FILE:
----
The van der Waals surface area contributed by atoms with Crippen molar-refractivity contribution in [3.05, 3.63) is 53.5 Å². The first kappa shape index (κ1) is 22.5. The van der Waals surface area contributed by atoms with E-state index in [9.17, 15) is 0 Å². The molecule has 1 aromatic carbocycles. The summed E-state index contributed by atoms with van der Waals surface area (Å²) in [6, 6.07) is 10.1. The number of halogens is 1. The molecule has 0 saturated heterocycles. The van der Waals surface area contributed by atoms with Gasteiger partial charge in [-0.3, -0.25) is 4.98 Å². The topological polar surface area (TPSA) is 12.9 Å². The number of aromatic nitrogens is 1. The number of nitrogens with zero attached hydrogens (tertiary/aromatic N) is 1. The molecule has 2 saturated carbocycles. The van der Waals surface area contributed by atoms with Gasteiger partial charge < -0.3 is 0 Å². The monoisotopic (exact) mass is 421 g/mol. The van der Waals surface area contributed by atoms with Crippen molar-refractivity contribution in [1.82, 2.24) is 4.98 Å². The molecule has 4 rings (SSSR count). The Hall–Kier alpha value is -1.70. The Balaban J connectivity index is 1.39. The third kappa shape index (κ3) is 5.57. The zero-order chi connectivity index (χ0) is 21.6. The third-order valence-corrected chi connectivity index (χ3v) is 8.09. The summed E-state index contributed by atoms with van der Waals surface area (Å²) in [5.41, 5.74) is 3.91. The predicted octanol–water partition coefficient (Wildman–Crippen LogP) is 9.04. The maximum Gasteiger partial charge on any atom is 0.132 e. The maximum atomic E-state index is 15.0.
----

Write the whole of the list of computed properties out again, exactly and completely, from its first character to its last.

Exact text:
The van der Waals surface area contributed by atoms with Crippen molar-refractivity contribution in [3.05, 3.63) is 53.5 Å². The first kappa shape index (κ1) is 22.5. The van der Waals surface area contributed by atoms with E-state index in [9.17, 15) is 0 Å². The molecule has 1 aromatic carbocycles. The summed E-state index contributed by atoms with van der Waals surface area (Å²) in [6, 6.07) is 10.1. The number of halogens is 1. The molecule has 0 saturated heterocycles. The van der Waals surface area contributed by atoms with Gasteiger partial charge in [-0.3, -0.25) is 4.98 Å². The topological polar surface area (TPSA) is 12.9 Å². The number of aromatic nitrogens is 1. The number of nitrogens with zero attached hydrogens (tertiary/aromatic N) is 1. The molecule has 2 saturated carbocycles. The van der Waals surface area contributed by atoms with Gasteiger partial charge < -0.3 is 0 Å². The monoisotopic (exact) mass is 421 g/mol. The van der Waals surface area contributed by atoms with Crippen molar-refractivity contribution in [1.82, 2.24) is 4.98 Å². The molecule has 4 rings (SSSR count). The Hall–Kier alpha value is -1.70. The Balaban J connectivity index is 1.39. The third kappa shape index (κ3) is 5.57. The zero-order chi connectivity index (χ0) is 21.6. The third-order valence-corrected chi connectivity index (χ3v) is 8.09. The summed E-state index contributed by atoms with van der Waals surface area (Å²) in [5.41, 5.74) is 3.91. The predicted octanol–water partition coefficient (Wildman–Crippen LogP) is 9.04. The maximum Gasteiger partial charge on any atom is 0.132 e. The maximum atomic E-state index is 15.0.